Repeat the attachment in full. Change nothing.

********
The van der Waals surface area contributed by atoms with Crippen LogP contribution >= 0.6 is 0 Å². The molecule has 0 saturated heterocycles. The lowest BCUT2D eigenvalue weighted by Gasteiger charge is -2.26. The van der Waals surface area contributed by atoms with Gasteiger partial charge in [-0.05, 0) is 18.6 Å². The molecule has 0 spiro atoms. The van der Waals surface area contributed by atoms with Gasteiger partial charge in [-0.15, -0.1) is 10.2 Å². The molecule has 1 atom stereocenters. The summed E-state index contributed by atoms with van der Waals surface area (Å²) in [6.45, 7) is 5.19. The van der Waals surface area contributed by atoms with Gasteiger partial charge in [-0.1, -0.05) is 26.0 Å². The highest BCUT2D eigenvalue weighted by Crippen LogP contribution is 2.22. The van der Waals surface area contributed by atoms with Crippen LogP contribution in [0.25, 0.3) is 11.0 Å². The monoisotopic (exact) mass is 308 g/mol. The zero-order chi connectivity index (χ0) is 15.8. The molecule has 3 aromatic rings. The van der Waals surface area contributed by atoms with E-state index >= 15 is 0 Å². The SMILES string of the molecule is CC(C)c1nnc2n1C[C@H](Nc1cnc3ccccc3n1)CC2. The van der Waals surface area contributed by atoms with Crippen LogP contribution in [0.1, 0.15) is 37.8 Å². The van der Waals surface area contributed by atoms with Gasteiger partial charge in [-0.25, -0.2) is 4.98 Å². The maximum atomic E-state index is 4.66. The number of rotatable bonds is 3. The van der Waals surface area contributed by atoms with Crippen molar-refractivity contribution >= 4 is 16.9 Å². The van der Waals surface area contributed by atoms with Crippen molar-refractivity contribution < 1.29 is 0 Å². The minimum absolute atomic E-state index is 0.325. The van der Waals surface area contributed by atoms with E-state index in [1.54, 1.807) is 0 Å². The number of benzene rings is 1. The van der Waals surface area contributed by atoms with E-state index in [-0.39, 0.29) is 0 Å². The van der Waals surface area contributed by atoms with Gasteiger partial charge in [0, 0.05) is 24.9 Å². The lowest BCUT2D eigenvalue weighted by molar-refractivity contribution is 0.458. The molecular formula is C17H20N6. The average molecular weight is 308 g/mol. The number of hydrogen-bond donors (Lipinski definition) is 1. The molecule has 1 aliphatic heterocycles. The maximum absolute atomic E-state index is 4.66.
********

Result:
The van der Waals surface area contributed by atoms with Crippen LogP contribution >= 0.6 is 0 Å². The molecule has 0 saturated heterocycles. The lowest BCUT2D eigenvalue weighted by Gasteiger charge is -2.26. The van der Waals surface area contributed by atoms with Gasteiger partial charge in [-0.05, 0) is 18.6 Å². The molecule has 0 spiro atoms. The van der Waals surface area contributed by atoms with Gasteiger partial charge in [-0.15, -0.1) is 10.2 Å². The molecule has 1 atom stereocenters. The summed E-state index contributed by atoms with van der Waals surface area (Å²) in [6.45, 7) is 5.19. The van der Waals surface area contributed by atoms with Gasteiger partial charge in [-0.1, -0.05) is 26.0 Å². The highest BCUT2D eigenvalue weighted by Crippen LogP contribution is 2.22. The van der Waals surface area contributed by atoms with Crippen LogP contribution in [0.25, 0.3) is 11.0 Å². The monoisotopic (exact) mass is 308 g/mol. The zero-order chi connectivity index (χ0) is 15.8. The molecule has 3 aromatic rings. The van der Waals surface area contributed by atoms with E-state index >= 15 is 0 Å². The SMILES string of the molecule is CC(C)c1nnc2n1C[C@H](Nc1cnc3ccccc3n1)CC2. The van der Waals surface area contributed by atoms with Crippen LogP contribution in [0.1, 0.15) is 37.8 Å². The van der Waals surface area contributed by atoms with Gasteiger partial charge in [-0.25, -0.2) is 4.98 Å². The maximum atomic E-state index is 4.66. The number of rotatable bonds is 3. The van der Waals surface area contributed by atoms with Crippen molar-refractivity contribution >= 4 is 16.9 Å². The van der Waals surface area contributed by atoms with Crippen molar-refractivity contribution < 1.29 is 0 Å². The minimum absolute atomic E-state index is 0.325. The van der Waals surface area contributed by atoms with E-state index in [1.54, 1.807) is 0 Å². The number of benzene rings is 1. The van der Waals surface area contributed by atoms with E-state index in [-0.39, 0.29) is 0 Å². The van der Waals surface area contributed by atoms with Gasteiger partial charge in [0, 0.05) is 24.9 Å². The lowest BCUT2D eigenvalue weighted by molar-refractivity contribution is 0.458. The molecular formula is C17H20N6. The average molecular weight is 308 g/mol. The number of hydrogen-bond donors (Lipinski definition) is 1. The molecule has 1 aliphatic heterocycles. The maximum absolute atomic E-state index is 4.66.